Well, I didn't think that the FT would be the first publication to write about Twitter as a cover story. But here it is in all its glory. The Financial Times' cover story on Twitter.
Mini-blog has Silicon Valley all of a Twitter
By Richard Waters and Chris Nuttall in San Francisco
Published: March 26 2007 03:00 | Last updated: March 26 2007 03:00
Silicon Valley is abuzz over a mini-blogging service for mobile phones that some predict will be a mass-market hit with the reach of a YouTube or MySpace.
Over the past two weeks, Twitter has attracted the sort of hyperbole the Valley reserves for its next internet darling - though such self-reinforcing adulationalso led to dotcom mania.
Jonathan Schwartz, chief executive of Sun Microsystems, singled Twitter out at the end of last week as the latest hit from the post-YouTube generation of "viral" applications that have the potential to attract massive online audiences.
The internet has "become so consumerised that social phenomena can take off like lightning", he said.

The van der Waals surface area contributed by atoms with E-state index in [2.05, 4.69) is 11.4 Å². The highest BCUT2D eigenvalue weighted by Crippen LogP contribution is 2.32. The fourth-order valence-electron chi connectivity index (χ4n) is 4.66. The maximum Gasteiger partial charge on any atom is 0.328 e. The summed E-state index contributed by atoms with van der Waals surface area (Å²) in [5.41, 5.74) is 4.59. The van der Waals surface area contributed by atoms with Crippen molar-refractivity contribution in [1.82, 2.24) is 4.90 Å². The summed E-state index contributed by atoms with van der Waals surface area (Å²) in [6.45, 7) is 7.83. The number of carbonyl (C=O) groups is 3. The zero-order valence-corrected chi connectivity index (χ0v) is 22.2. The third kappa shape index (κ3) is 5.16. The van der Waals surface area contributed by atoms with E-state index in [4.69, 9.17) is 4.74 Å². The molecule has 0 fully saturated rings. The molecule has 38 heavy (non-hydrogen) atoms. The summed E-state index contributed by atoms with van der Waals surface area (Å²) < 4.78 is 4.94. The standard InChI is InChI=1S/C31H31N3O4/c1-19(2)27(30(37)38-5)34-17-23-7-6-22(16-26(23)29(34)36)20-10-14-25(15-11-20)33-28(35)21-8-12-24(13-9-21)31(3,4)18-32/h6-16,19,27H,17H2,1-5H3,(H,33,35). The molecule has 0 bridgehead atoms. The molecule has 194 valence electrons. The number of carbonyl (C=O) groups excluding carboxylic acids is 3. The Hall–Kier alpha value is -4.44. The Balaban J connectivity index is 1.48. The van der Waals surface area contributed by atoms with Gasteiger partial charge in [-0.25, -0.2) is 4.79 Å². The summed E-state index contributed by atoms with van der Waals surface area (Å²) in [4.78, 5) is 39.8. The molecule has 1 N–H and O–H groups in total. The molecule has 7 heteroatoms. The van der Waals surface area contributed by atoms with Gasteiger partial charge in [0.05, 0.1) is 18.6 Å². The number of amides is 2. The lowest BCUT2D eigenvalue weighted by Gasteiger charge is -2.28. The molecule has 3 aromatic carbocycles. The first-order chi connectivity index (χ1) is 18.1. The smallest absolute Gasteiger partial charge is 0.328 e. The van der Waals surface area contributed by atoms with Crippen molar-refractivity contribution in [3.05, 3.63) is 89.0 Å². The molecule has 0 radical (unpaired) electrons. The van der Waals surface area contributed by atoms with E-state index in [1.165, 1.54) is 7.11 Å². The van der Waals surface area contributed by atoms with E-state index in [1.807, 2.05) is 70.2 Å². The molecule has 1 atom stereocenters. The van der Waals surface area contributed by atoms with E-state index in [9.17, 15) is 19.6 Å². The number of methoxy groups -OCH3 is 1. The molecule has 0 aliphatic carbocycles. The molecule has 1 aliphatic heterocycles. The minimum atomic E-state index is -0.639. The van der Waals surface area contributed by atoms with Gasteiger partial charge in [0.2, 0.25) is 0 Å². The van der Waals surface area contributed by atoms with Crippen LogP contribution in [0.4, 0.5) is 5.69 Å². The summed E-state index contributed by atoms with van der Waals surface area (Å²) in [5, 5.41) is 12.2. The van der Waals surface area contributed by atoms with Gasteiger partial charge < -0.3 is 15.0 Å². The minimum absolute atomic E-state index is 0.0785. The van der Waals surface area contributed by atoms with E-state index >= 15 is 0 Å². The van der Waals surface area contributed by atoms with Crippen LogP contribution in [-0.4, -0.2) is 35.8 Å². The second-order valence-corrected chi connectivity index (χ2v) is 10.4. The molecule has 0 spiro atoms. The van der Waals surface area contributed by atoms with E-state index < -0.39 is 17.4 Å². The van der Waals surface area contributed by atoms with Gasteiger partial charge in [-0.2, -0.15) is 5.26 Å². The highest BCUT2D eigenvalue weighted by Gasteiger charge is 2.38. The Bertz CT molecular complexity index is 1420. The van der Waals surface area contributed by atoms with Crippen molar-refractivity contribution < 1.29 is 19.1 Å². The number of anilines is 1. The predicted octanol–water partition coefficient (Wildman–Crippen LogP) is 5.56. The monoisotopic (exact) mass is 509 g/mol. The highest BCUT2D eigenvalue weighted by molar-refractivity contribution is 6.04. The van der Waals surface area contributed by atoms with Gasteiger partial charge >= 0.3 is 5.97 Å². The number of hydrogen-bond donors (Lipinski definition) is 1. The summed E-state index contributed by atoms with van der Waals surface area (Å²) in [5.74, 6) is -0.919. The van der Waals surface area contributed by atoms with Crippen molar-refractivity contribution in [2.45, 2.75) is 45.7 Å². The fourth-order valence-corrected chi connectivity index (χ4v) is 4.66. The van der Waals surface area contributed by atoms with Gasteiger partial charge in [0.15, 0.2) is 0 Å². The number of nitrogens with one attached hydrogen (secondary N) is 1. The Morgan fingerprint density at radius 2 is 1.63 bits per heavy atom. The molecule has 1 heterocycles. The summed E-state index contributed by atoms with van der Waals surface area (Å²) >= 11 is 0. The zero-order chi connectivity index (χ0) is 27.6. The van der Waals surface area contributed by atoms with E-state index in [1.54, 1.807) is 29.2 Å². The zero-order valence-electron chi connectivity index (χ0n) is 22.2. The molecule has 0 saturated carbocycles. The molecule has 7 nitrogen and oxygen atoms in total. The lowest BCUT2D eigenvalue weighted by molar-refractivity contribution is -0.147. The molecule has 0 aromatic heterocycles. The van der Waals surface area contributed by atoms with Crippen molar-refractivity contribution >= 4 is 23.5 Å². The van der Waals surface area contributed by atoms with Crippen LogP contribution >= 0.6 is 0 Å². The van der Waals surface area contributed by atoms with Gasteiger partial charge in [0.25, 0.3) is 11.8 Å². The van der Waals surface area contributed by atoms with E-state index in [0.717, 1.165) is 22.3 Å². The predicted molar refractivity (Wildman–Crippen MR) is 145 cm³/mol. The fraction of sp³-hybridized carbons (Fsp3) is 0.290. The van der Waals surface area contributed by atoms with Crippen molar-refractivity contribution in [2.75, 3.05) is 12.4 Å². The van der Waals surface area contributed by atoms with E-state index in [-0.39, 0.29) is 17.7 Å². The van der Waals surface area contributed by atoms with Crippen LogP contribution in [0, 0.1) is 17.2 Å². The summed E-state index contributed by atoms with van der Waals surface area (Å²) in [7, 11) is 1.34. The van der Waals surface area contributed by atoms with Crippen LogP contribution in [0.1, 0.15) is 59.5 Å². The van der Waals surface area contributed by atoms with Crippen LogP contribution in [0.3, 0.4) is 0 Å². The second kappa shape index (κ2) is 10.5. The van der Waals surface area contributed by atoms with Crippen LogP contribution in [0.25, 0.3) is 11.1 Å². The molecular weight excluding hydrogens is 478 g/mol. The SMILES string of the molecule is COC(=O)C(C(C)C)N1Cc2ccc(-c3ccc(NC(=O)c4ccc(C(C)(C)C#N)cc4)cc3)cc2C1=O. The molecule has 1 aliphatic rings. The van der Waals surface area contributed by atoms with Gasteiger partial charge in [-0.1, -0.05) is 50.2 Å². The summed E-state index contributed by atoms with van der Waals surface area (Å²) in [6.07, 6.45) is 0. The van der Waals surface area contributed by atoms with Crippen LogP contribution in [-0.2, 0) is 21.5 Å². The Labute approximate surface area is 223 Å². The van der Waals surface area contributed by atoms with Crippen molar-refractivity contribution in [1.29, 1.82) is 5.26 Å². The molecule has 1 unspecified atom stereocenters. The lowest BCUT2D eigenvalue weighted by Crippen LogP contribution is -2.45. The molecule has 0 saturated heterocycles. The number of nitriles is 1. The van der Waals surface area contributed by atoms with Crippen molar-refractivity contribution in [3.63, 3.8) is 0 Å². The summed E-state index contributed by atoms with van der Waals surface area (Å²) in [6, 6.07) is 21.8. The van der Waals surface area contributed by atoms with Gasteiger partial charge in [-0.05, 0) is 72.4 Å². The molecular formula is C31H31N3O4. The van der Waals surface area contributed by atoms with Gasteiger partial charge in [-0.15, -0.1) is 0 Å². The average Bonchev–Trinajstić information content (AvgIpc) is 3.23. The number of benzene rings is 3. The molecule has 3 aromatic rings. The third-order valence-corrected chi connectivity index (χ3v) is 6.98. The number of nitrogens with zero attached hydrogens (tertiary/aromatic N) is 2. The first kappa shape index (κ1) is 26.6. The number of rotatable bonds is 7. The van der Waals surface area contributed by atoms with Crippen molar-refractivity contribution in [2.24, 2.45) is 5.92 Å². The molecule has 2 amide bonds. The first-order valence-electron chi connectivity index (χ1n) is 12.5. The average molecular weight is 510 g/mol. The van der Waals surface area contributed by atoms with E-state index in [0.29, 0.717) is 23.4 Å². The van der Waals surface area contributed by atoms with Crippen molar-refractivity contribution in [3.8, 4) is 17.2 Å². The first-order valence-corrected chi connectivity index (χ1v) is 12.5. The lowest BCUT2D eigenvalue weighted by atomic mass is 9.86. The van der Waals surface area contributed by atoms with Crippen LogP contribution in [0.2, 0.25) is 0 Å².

Warning against the temptation to reject Twitter as a flash in the pan, Mr Schwartz added: "YouTube was funny until it was worth $1.65bn (£840m) to someone," a reference to Google's purchase of the company last year.
"This is the first application that people have got excited about since Flickr came out," said Ross Mayfield, a Valley entrepreneur, comparing it with a popular photo-sharing site bought by Yahoo in 2005.
"I don't think it will be the next YouTube - but I do thinkit will gain wide adoption," he said.
Users of Twitter post short messages - up to 140 characters - that can be viewed either on a website or on mobile phones. "Twitter probably wouldn't have existed before blogging, when people learned to be more transparent," Mr Mayfield added.
Though launched publicly last summer, use of Twitter started to take off in the middle of March after it was adopted by tech-nology bloggers attending the South by Southwest conference in Texas.
As people such as Mr Mayfield lauded the service on their blogs, interest spread quickly among opinion-formers in Silicon Valley.